6. I disagree Art. At the quantities they buy their bottles (they buy them by the thousands), they are relatively inexpensive. So are the chemicals they pour into the bottles. The most "expensive" part of those cements in little glass bottles is the profit made by the company producing them. Same goes for hobby paints.

  7. Another vote for Tamiya tape - pricey but it works really well.  It is more pliable and has a smoother adhesive surface than regular masking tapes. Well worth it.

    If I have large areas to mask, I only use Tamiya tape on the perimeter of the masked area, and regular painter's blue tape to fill the remaining masked areas.

    As far as the green Frog tape goes (at least the stuff I bought about 10 years ago to try), it is designed to work with water-based latex or acrylic paints (house paints).  The edges are treated with special adhesive which is supposed to swell up when exposed to water to create a tight seal on the edge. That is what is supposed to prevent paint from seeping under it.  That special adhesive does nothing for the organic-solvent based hobby enamels or lacquers we usually use for model cars.

    I have never tired the yellow Frog tape so I don't know its special properties. As others mentioned, thoroughly burnishing the edge is important with all tapes.  Also do not spray a wet coat of paint right away and don't spray against the tape's edge. Either spray perpendicular to the models surface or even slightly from the masked side.

  8. I'm sure we all get those SPAMs (Phishing and others). I do.  This forum is no different than any other forum (like Spotlight Hobbies for example).  Actually it is more "secure" as your email address is not easily visible (like it is on Spotlight board). Once your email address gets in the hands of the SPAMMERS, you are a fair target for all.  The Phishing emails are not related to whether you shop online or not.  They just blindly blanket-email thousands of email addresses hoping some poor sap will fall for the spoof.

  9. So this is basically an exchange of modeling items (kits, parts, supplies, etc.) estimating their worth and trying to do an even swap (value-wise).  I have never done that and it sounds like trouble to me (since the price estimate can very from person to person). Unless the specifics were discussed and agreed upon before the swap, I wouldn't even attempt such a transaction.   This "I'll take a car body for 2 engine castings" thing just doesn't seem like something I would be interested in doing. But from what John said, he has been happily doing this for some time. However as shown here, eventually one is bound to run into the situation John is in.  Sorry to hear about it, but not surprised.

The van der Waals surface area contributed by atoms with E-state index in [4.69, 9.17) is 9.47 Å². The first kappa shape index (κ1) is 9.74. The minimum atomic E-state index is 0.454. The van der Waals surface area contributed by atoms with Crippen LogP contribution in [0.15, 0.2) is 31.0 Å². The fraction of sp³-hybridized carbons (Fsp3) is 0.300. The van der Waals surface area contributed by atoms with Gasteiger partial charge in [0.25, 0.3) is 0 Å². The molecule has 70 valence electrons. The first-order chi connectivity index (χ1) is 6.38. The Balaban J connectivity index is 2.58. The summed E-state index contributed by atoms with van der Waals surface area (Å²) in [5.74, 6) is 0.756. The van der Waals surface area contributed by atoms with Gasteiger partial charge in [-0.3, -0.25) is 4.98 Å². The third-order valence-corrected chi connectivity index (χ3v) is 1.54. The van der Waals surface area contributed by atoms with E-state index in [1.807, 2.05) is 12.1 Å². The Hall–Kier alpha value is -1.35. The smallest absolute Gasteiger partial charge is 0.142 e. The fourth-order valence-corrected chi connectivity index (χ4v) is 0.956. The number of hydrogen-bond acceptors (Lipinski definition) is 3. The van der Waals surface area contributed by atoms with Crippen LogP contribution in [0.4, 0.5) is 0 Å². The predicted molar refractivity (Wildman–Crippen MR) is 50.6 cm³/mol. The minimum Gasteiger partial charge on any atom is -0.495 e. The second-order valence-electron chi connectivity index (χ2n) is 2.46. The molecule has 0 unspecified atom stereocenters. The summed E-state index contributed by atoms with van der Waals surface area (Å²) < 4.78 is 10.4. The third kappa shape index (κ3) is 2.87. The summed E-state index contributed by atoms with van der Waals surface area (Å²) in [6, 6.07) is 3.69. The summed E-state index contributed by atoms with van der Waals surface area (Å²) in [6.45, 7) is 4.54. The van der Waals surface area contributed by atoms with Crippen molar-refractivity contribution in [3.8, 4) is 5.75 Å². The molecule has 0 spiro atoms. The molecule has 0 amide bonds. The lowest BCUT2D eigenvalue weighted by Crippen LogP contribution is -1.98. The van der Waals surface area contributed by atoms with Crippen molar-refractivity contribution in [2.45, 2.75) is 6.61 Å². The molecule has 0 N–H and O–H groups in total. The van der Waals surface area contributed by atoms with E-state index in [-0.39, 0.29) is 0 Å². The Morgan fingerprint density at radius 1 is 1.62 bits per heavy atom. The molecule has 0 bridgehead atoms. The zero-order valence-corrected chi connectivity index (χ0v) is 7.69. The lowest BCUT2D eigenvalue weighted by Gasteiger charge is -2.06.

10. Ok, so this is a 1:25 steering wheel. The leather wrap on the 1:1 wheel was a a band of (perforated?) leather which was wrapped around the steering wheel then a piece of thin leather "string" was spirally wrapped around the rim and the leather band to make the band conform to the rim and to hold it in place.

    As I see it, in 1:25 scale any perforations will look out of scale. So will any sort of a wrap added to the rim.  What I would recommend it so just simulate the spiral wrapping "string" of the 1:1 wheel.  I would use thin wire wrapped around the rim.  Something thinner than 0.010". Best would be some thin magnet wire extracted from an old transformer or electric motor.   Use thin CA to adhere the wire to the rim.  Once done, pain the rim in the color of the leather wrap (which might or might not be different than the rest of the steering wheel).  Done!